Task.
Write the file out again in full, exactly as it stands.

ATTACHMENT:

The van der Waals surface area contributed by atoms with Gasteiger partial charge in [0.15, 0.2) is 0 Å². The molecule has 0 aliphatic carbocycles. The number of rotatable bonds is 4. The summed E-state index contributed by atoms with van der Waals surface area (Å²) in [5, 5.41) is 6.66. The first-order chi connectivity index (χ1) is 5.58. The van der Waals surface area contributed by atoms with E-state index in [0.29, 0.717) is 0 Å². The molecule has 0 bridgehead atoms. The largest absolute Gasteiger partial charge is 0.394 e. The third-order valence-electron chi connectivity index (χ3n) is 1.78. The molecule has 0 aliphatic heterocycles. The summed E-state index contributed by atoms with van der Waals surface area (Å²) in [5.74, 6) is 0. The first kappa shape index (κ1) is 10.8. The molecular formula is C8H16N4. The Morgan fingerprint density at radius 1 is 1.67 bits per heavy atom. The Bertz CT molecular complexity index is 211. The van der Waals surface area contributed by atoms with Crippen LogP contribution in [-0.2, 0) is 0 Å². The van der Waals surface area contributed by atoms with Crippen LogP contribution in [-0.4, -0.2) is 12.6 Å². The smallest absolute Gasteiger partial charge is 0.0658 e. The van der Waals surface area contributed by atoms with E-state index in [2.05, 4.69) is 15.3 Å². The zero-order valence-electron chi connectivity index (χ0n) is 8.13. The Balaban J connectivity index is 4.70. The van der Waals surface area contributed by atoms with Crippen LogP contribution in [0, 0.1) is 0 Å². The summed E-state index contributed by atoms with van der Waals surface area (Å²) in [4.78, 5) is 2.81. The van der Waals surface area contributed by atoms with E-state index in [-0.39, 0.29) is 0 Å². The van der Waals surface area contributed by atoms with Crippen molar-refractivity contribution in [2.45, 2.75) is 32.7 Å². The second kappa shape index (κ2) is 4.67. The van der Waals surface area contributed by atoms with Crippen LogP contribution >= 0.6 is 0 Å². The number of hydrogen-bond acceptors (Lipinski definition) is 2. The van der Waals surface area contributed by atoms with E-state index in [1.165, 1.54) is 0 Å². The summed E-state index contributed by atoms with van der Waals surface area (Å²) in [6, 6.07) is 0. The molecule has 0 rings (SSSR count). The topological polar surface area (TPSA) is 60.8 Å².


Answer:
The van der Waals surface area contributed by atoms with Gasteiger partial charge in [0.15, 0.2) is 0 Å². The molecule has 0 aliphatic carbocycles. The number of rotatable bonds is 4. The summed E-state index contributed by atoms with van der Waals surface area (Å²) in [5, 5.41) is 6.66. The first-order chi connectivity index (χ1) is 5.58. The van der Waals surface area contributed by atoms with E-state index in [0.29, 0.717) is 0 Å². The molecule has 0 bridgehead atoms. The largest absolute Gasteiger partial charge is 0.394 e. The third-order valence-electron chi connectivity index (χ3n) is 1.78. The molecule has 0 aliphatic heterocycles. The summed E-state index contributed by atoms with van der Waals surface area (Å²) in [5.74, 6) is 0. The first kappa shape index (κ1) is 10.8. The molecular formula is C8H16N4. The Morgan fingerprint density at radius 1 is 1.67 bits per heavy atom. The Bertz CT molecular complexity index is 211. The van der Waals surface area contributed by atoms with Crippen LogP contribution in [-0.2, 0) is 0 Å². The van der Waals surface area contributed by atoms with Crippen LogP contribution in [-0.4, -0.2) is 12.6 Å². The smallest absolute Gasteiger partial charge is 0.0658 e. The van der Waals surface area contributed by atoms with E-state index in [2.05, 4.69) is 15.3 Å². The zero-order valence-electron chi connectivity index (χ0n) is 8.13. The Balaban J connectivity index is 4.70. The van der Waals surface area contributed by atoms with Crippen LogP contribution in [0, 0.1) is 0 Å². The summed E-state index contributed by atoms with van der Waals surface area (Å²) in [4.78, 5) is 2.81. The van der Waals surface area contributed by atoms with E-state index in [-0.39, 0.29) is 0 Å². The van der Waals surface area contributed by atoms with Crippen molar-refractivity contribution in [2.45, 2.75) is 32.7 Å². The second kappa shape index (κ2) is 4.67. The van der Waals surface area contributed by atoms with Crippen LogP contribution >= 0.6 is 0 Å². The number of hydrogen-bond acceptors (Lipinski definition) is 2. The van der Waals surface area contributed by atoms with E-state index in [1.165, 1.54) is 0 Å². The summed E-state index contributed by atoms with van der Waals surface area (Å²) in [6, 6.07) is 0. The molecule has 0 rings (SSSR count). The topological polar surface area (TPSA) is 60.8 Å².